Yep, pretty fundamental in my way of thinking about open software development is the concept that users of proprietary software are getting a raw deal. If you don't share that idea then I'm sure you'd have no problem actively helping people to make proprietary software. Of course, there are times when doing so has advantages. A project [sourceforge.net] I started and is still actively developed is licensed under a two clause BSD license with the outright intention that it help proprietary software makers enter a hard to define market. The idea being that if they can base services on this software they won't have to invest so much to get started. They can keep their changes to themselves and hopefully when there is some competition we'll see some innovative things. But when you're talking about free software in already established markets, you really are just throwing away your work.
    • by EzInKy (115248)

      The GPL license is perfect for developers.

      The BSD license is perfect for everybody else.

      As a software consumer who never ever wants to be forced to agree to a EULA just to get better performance from my software I have to favor the GPL. Screw those who want to screw others, if you want to charge me for something then make it yourself from scratch.
  • by Fox_1 (128616) on Friday July 08, 2005 @12:12AM (#13011204)
    I swear to god my jaw dropped when I read the article summary, at first I was excited by the idea of some differing views being presented on the different license models, but then I hit the last line
    "Which is a better licensing model for open-source applications: BSD or GPL? What do you think?"
    Please for the love of god remember the children when you post.
  • The GPL motivates development because DEVELOPERS are enticed by the idea that derivatives of their code will REMAIN open, and that their projects will flourish.

    If corporate consumers of free SW prefer BSD licensing, then they're free to choose from the tiny subset of free sw that's licensed under BSD. Their demand is NOT going to motivate the creation of significant additional BSD software.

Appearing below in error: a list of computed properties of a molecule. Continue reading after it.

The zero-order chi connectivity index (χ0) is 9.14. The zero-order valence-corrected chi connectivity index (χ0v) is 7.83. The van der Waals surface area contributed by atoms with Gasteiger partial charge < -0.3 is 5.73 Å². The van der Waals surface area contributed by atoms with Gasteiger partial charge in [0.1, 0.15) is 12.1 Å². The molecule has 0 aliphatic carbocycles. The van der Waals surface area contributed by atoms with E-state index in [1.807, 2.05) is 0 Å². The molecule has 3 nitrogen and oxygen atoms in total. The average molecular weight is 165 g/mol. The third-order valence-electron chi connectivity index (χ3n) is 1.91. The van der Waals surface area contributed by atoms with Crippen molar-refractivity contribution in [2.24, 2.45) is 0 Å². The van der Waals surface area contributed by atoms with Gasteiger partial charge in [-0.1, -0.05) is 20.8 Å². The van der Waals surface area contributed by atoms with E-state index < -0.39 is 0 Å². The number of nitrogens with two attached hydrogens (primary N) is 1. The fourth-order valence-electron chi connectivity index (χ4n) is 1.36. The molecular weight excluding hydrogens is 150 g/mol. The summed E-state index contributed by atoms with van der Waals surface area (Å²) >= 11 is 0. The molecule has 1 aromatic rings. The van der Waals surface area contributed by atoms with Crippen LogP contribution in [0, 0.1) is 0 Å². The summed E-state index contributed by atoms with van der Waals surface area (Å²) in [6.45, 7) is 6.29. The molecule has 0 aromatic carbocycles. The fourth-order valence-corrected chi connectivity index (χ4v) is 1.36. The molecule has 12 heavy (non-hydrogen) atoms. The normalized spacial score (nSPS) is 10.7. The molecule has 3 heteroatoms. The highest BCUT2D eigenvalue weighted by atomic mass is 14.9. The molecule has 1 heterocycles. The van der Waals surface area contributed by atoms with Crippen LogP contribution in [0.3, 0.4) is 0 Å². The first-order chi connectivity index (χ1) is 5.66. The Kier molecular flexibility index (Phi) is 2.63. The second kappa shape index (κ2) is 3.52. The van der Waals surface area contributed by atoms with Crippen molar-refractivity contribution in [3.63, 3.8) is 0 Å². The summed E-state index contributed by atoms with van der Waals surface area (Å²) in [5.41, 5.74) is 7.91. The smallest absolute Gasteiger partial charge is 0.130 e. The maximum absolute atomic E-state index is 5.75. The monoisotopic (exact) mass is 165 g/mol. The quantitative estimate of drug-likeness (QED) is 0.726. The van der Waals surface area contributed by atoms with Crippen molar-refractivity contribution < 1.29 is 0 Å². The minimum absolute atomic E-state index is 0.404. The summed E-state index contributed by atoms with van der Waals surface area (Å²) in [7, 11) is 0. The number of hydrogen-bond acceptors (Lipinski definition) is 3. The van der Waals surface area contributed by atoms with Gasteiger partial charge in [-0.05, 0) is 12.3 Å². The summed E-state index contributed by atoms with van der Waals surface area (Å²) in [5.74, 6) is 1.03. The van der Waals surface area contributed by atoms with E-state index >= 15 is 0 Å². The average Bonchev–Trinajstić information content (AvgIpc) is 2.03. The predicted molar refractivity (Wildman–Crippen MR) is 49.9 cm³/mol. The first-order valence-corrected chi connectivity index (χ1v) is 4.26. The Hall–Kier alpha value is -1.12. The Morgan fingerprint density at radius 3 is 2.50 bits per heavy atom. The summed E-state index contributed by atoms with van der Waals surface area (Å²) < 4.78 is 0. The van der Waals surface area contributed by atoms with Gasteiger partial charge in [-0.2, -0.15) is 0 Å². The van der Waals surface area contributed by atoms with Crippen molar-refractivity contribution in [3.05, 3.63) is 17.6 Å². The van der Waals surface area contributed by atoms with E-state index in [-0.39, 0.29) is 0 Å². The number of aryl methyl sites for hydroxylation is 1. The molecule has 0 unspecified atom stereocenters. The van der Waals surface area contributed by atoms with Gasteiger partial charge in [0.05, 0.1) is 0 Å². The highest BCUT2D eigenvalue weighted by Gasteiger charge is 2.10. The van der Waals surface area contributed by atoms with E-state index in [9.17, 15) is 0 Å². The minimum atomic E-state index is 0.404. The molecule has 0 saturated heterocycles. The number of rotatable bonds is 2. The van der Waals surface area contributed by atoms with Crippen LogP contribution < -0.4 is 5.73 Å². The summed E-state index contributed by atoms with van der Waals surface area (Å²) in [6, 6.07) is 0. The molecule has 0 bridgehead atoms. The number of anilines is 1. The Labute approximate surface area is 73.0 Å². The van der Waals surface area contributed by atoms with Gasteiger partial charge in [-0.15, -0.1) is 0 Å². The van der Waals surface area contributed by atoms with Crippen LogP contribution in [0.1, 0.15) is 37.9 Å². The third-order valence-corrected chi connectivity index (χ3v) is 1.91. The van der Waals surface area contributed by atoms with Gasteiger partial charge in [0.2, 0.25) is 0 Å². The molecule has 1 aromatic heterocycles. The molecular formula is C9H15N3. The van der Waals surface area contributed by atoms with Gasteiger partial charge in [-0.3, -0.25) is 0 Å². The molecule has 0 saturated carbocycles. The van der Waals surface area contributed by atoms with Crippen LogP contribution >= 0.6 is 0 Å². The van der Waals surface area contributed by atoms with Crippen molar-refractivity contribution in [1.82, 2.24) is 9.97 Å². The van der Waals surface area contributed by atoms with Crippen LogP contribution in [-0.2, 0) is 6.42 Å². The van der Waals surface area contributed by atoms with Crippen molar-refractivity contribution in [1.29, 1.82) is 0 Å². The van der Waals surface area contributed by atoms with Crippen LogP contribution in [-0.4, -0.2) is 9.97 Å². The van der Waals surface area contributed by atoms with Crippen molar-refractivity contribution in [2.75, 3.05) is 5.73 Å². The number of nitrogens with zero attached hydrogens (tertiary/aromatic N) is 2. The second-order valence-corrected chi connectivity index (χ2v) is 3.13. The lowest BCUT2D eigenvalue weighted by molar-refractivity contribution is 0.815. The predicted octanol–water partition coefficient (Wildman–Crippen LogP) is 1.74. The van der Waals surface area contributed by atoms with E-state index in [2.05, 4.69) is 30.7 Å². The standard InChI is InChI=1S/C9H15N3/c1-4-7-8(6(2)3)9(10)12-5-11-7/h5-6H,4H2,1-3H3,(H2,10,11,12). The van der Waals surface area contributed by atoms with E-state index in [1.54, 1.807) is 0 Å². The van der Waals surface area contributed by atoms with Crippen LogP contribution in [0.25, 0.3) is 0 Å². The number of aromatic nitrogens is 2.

• The GPL motivates development because DEVELOPERS are enticed by the idea that derivatives of their code will REMAIN open, and that their projects will flourish.

      It may be a retarded question, but not for the reasons you describe.

      I've seen GPL projects that die because they target a commercial audience that won't touch a GPL. The GPL, in and of itself, is not going to spur development. And neither is the BSD.

      BTW: theres a lot of non-GPL OSS out there to choose from these days. I, for one, try to

    • For example, software contributors (corporate or otherwise) don't have to worry about contributions being used to subsidize competing proprietart software.

      For example, if IBM contributed code to FreeBSD, then Sun would be able to add that to Solaris.

      But in the end, the license doesn't matter as much as community-building. Apache, *BSD, BIND, PostgreSQL, etc. all have very large and vibrant communities behind them. And once the community reaches a certain size, then proprietary competition simply doesn't
    • by drsmithy (35869) <drsmithy@nOSPam.gmail.com> on Friday July 08, 2005 @03:46AM (#13011919)
      The GPL motivates development because DEVELOPERS are enticed by the idea that derivatives of their code will REMAIN open, and that their projects will flourish.

      Unless you subscribe to the loony definition of "derivative code" that RMS does, the GPL encompasses a hell of a lot more than "derivatives of their code".

  • by Anonymous Coward on Friday July 08, 2005 @12:12AM (#13011207)
    I wish to edit my open source license files. Which is a better editor for this purpose, Emacs or Vi?
    • A Symbolics Machine [wikipedia.org] running vi.

      * Me waits for the heads to explode
    • by ari_j (90255) on Friday July 08, 2005 @02:07AM (#13011635)
      Which is the best flamefest?

      BSD License vs. GPL
      Linux vs. FreeBSD
      Emacs vs. vi
      C++ vs. Java
      Python vs. Perl
      PHP vs. Ruby on Rails
      Microsoft vs. SCO
      • by Nimrangul (599578) on Friday July 08, 2005 @04:49AM (#13012054) Journal
        I think the OpenBSD versus Linux one has been a bit stronger than the FreeBSD alternative recently.

        A big part of that is because of Theo's opening driver work, cause the entire time he's been rubbing it in the noses of Linux developers and communities, cause they refused to help.

        Not to mention the comments in that one interview.

        Those and the whole security thing really put some gas on the fire that is OpenBSD versus Linux.

        I guess this will start up the OpenBSD versus Linux versus FreeBSD versus Linux flamefest then.

    • by Kethinov (636034) on Friday July 08, 2005 @02:38AM (#13011714) Homepage Journal
      I wish to edit my open source license files. Which is a better editor for this purpose, Emacs or Vi?
      Do it with Microsoft Word so you can have irony++.
  • by Toba82 (871257) on Friday July 08, 2005 @12:14AM (#13011212) Homepage
    First you say they work to different ends and then ask which is better. Isn't that like comparing swiss cheese to nuclear physics?
  • by jon787 (512497) on Friday July 08, 2005 @12:15AM (#13011215) Homepage Journal

    The purpose of the GPL is to ensure that the code will always be open.

    The purpose of the BSD license is to ensure the authors are given proper credit, not necessarily to keep the code open.
    • The authors still gotta get credit with the GPL to you know.
  • Oh dear Lord... (Score:3, Insightful)

    by Anonymous Coward on Friday July 08, 2005 @12:15AM (#13011219)